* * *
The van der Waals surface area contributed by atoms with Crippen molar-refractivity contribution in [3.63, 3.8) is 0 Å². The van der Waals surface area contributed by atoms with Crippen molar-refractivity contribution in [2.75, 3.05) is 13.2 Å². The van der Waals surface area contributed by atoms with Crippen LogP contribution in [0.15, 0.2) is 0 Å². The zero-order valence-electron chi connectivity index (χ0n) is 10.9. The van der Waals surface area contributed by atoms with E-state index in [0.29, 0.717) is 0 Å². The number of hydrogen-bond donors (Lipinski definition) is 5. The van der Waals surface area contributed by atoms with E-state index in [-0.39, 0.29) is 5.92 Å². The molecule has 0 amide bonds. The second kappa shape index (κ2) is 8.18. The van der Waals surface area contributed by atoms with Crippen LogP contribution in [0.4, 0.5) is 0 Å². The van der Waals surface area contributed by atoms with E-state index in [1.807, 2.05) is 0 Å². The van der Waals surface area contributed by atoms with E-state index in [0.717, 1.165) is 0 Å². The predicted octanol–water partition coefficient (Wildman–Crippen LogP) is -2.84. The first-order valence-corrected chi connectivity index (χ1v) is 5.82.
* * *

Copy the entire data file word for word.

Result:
The van der Waals surface area contributed by atoms with Crippen molar-refractivity contribution in [3.63, 3.8) is 0 Å². The van der Waals surface area contributed by atoms with Crippen molar-refractivity contribution in [2.75, 3.05) is 13.2 Å². The van der Waals surface area contributed by atoms with Crippen LogP contribution in [0.15, 0.2) is 0 Å². The zero-order valence-electron chi connectivity index (χ0n) is 10.9. The van der Waals surface area contributed by atoms with E-state index in [0.29, 0.717) is 0 Å². The number of hydrogen-bond donors (Lipinski definition) is 5. The van der Waals surface area contributed by atoms with E-state index in [-0.39, 0.29) is 5.92 Å². The molecule has 0 amide bonds. The second kappa shape index (κ2) is 8.18. The van der Waals surface area contributed by atoms with Crippen LogP contribution in [0.4, 0.5) is 0 Å². The van der Waals surface area contributed by atoms with E-state index in [1.807, 2.05) is 0 Å². The van der Waals surface area contributed by atoms with E-state index in [0.717, 1.165) is 0 Å². The predicted octanol–water partition coefficient (Wildman–Crippen LogP) is -2.84. The first-order valence-corrected chi connectivity index (χ1v) is 5.82.